Two renowned pre-Islamic Arab poets, Al-Musaib bin Adas and Al-Mukhabbal bin al-Sa’di, in their compositions refer to the age-old profession of pearl-diving in the Persian Gulf, and the numerous hazards faced by the pearl divers. Al-Musaib bin Adas also reported the use of oil by divers to improve visibility. Few drops of oil were apparently poured into the divers eyes before he took the plunge. He also reported about a diver being attacked by a man-eating shark. Al-Baladhuri also reported that during the Arab conquest of Persia, at Nihavand, the Sassanid booty included two chests of pearls. The famous “Winter Carpet” of Khusrau II at the Imperial Palace of Ctesiphon, was also dismantled and taken as booty during the conquest of Persia.
Pearling in the Persian Gulf during the early Islamic period
In the early Islamic period Siraf became the leading port and market for pearls in the Persian Gulf, a position previously held by Rishahr during the Sassanid period
Pearling in the Persian Gulf continued in the Islamic period, and as pointed out in the previous webpage there are six references to pearls in the Holy Qur’an, the sacred text of Islam revealed to Prophet Muhammad by God almighty through the medium of archangel Jibreel (Gabriel). During the early Islamic period, “Siraf,” still on the Persian side of the Gulf, became the leading port and principal market for pearls, in the Persian Gulf, a position that was previously held by Rishahr on the Busheshr peninsula, also on the Persian side of the Gulf, during the Sassanid period.
Disruptions to the pearl fishery on the Arabian side of the Gulf in the mid-8th century and late 9th and 10th centuries
After the death of Ali ibn Abu Talib in 661 A.D., the 4th and the last rightly guided caliphs, political control of the Islamic empire passed to the Umayyad dynasty founded by Abu Sufyan, with its capital in Damascus, Syria. The Umayyad caliphate was overthrown in 750 A.D. by the Abbasids who shifted the capital to Baghdad in Iraq. The Abbasid caliphate fell in 1258 after the Mongol invasion. The pearl fisheries on the Arabian side of the Gulf was partly disrupted due to political instability during the transition period from Umayyad rule to Abbasid rule, in the mid-8th century A.D. Again during the late 9th and 10th centuries, the Abbasid state lost control of eastern Arabia to the Zanj rebels followed by the Qarmathians, resulting in some disruption to the pearl fishery on the Arabian side of the Gulf. The Qarmathians are said to have taxed Bahrain’s pearl trade highly during this period, and also the trade in the nearby mainland port of Al-Uqair.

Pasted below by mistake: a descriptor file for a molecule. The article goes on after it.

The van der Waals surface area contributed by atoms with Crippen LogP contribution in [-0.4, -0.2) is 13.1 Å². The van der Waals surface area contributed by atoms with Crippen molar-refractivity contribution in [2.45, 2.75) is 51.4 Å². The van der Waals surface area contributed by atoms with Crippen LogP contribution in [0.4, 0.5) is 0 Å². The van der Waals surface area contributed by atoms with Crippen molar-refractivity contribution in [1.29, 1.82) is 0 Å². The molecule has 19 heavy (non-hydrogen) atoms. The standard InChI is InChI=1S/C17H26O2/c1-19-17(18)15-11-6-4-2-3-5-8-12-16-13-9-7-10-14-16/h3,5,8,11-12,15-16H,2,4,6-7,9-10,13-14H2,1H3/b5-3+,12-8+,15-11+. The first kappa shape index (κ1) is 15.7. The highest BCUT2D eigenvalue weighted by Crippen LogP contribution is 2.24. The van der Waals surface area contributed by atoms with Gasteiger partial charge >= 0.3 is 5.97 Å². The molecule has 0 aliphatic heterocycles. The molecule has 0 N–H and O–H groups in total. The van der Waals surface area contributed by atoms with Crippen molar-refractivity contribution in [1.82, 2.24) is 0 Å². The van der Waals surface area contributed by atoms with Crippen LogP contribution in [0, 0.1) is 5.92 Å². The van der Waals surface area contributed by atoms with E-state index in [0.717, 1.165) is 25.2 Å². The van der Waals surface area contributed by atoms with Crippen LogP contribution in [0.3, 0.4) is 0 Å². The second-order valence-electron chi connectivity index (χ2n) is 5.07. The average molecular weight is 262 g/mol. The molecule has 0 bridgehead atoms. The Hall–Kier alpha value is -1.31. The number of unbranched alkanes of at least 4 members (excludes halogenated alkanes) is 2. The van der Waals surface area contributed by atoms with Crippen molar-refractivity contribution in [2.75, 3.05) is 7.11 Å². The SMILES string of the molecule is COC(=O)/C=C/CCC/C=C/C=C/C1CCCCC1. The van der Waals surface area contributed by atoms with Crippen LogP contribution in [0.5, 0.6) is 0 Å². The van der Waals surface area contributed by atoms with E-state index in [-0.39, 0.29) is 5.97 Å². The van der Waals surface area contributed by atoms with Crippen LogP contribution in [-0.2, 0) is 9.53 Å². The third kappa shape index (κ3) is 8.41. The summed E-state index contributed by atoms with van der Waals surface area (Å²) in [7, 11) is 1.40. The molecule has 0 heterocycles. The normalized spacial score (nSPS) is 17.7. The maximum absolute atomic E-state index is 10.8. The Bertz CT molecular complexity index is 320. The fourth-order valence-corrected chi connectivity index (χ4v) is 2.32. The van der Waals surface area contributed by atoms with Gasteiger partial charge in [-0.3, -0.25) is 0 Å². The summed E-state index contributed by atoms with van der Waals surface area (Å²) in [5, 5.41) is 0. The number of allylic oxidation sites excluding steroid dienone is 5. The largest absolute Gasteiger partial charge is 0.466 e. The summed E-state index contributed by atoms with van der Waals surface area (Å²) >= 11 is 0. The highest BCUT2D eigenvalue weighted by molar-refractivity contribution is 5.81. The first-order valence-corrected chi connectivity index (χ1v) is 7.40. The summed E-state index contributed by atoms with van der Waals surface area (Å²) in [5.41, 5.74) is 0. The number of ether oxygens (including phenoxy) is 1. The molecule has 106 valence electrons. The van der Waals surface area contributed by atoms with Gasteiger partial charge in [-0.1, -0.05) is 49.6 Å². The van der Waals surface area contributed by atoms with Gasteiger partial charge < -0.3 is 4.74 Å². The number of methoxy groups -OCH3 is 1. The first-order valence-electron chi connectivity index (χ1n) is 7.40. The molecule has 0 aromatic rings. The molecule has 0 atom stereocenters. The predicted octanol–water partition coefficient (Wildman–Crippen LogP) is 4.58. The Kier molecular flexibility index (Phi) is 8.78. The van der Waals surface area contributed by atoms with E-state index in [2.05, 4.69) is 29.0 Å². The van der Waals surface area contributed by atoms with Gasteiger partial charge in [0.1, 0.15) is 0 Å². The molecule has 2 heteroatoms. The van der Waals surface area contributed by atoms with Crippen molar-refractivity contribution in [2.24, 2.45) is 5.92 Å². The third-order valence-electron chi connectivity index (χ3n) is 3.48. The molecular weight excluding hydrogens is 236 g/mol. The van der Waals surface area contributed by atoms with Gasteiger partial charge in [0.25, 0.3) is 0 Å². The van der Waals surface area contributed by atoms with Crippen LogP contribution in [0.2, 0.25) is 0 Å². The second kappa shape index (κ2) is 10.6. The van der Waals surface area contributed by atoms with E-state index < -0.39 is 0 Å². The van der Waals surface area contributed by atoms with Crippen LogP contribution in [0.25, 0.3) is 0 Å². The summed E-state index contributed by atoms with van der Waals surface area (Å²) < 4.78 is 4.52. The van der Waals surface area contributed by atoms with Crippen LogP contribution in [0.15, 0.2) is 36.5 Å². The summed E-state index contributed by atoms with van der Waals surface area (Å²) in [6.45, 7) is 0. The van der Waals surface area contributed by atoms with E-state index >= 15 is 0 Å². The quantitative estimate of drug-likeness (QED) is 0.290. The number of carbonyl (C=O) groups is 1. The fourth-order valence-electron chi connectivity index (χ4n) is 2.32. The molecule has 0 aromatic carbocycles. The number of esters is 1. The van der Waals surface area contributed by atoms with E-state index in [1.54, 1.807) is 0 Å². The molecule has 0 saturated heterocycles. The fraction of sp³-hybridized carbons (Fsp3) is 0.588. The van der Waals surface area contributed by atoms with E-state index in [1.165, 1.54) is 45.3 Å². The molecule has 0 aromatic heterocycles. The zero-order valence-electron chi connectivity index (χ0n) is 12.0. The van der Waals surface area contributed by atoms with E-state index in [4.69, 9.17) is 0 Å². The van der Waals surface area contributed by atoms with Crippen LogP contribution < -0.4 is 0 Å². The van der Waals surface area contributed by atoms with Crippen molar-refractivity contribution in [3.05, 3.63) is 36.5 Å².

Interesting account of pearl-fishing in the Persian Gulf is given by the 10th-century Arab traveler, historian and geographer al-Masudi in his book on world history and geography “Muruj adh-dhahab wa ma’adin al-jawhar” (The Meadows of Gold and Mines of Gems)
Ali bin al-Hussain al Masudi (896-956 A.D.), the renowned early Arab traveler, historian and geographer of the Abbasid period, known as the “Herodotus of the Arabs,” was one of the first to combine history and scientific geography in one of his famous works, known as “Muruj adh-dhahab wa ma’adin al-jawhar” – The Meadows of Gold and Mines of Gems. Al-Masudi traveled most of his life beginning in 915 A.D. when he was just 19 years old. He traveled widely through Arabia, Syria, Egypt, Persia, Armenia, Azerbaijan, and other regions of the Caspian Sea, the Indus valley and other parts of India and China. He also sailed in the Indian Ocean, the Red Sea, the Mediterranean and Caspian Seas. Sailing through the Indian Ocean he reached ports on the east-African coast, the west coast of India and Sri Lanka. He spent his last years in Syria and Egypt where he wrote his famous works. He is believed to have written over 20 books, but his major work written in 30 volumes was known as Akhbar-az-zaman (The History of Time), an encyclopedic work including political history, and other branches of human knowledge and activities, followed by Kitab-al-awsa (Book of the Middle) a supplement to Akhbar-az-zaman. The two works did not have much impact possibly because of their extraordinary length. So he rewrote the two works combining them into a single abridged edition, known as “Muruj adh-dhahab wa ma’adin al-jawhar” (The Meadows of Gold and Mines of Gems), that was completed in 947 and revised just before his death in 956. The combined book became very famous, and established Masudi’s reputation as a leading historian towards the end of the first millennium.